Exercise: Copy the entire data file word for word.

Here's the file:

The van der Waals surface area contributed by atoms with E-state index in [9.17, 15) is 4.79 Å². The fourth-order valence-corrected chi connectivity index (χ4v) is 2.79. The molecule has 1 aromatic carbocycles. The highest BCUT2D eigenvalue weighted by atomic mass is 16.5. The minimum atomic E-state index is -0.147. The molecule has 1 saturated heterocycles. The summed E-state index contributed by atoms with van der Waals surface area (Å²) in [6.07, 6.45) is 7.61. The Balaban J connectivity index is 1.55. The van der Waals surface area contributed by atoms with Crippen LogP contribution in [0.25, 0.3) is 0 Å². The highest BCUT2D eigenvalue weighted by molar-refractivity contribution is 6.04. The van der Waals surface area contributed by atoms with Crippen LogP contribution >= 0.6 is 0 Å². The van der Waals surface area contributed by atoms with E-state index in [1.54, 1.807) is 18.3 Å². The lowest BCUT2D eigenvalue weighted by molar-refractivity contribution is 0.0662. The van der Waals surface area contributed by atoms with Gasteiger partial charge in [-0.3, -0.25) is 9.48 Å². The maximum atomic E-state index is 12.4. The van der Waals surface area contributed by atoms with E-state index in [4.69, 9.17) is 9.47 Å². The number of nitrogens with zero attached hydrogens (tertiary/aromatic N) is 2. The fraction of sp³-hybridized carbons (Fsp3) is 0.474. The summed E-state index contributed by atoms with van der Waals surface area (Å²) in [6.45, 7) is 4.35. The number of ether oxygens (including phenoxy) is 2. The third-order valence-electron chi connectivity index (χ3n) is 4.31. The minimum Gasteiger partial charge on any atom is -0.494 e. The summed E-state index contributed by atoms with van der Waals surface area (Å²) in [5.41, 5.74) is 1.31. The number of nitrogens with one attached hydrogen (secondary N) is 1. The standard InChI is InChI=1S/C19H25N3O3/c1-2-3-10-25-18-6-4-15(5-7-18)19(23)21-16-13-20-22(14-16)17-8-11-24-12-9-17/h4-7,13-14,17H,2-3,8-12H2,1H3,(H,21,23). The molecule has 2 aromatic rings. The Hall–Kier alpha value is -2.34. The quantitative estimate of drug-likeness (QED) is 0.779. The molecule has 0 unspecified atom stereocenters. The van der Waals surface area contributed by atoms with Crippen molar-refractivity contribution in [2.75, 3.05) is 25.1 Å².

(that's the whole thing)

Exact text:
The van der Waals surface area contributed by atoms with E-state index in [9.17, 15) is 4.79 Å². The fourth-order valence-corrected chi connectivity index (χ4v) is 2.79. The molecule has 1 aromatic carbocycles. The highest BCUT2D eigenvalue weighted by atomic mass is 16.5. The minimum atomic E-state index is -0.147. The molecule has 1 saturated heterocycles. The summed E-state index contributed by atoms with van der Waals surface area (Å²) in [6.07, 6.45) is 7.61. The Balaban J connectivity index is 1.55. The van der Waals surface area contributed by atoms with Crippen LogP contribution in [0.25, 0.3) is 0 Å². The highest BCUT2D eigenvalue weighted by molar-refractivity contribution is 6.04. The van der Waals surface area contributed by atoms with Crippen LogP contribution >= 0.6 is 0 Å². The van der Waals surface area contributed by atoms with E-state index in [1.54, 1.807) is 18.3 Å². The lowest BCUT2D eigenvalue weighted by molar-refractivity contribution is 0.0662. The van der Waals surface area contributed by atoms with Gasteiger partial charge in [-0.3, -0.25) is 9.48 Å². The maximum atomic E-state index is 12.4. The van der Waals surface area contributed by atoms with E-state index in [4.69, 9.17) is 9.47 Å². The number of nitrogens with zero attached hydrogens (tertiary/aromatic N) is 2. The fraction of sp³-hybridized carbons (Fsp3) is 0.474. The summed E-state index contributed by atoms with van der Waals surface area (Å²) in [6.45, 7) is 4.35. The number of ether oxygens (including phenoxy) is 2. The third-order valence-electron chi connectivity index (χ3n) is 4.31. The minimum Gasteiger partial charge on any atom is -0.494 e. The summed E-state index contributed by atoms with van der Waals surface area (Å²) in [5.41, 5.74) is 1.31. The number of nitrogens with one attached hydrogen (secondary N) is 1. The standard InChI is InChI=1S/C19H25N3O3/c1-2-3-10-25-18-6-4-15(5-7-18)19(23)21-16-13-20-22(14-16)17-8-11-24-12-9-17/h4-7,13-14,17H,2-3,8-12H2,1H3,(H,21,23). The molecule has 2 aromatic rings. The Hall–Kier alpha value is -2.34. The quantitative estimate of drug-likeness (QED) is 0.779. The molecule has 0 unspecified atom stereocenters. The van der Waals surface area contributed by atoms with Crippen molar-refractivity contribution in [2.75, 3.05) is 25.1 Å².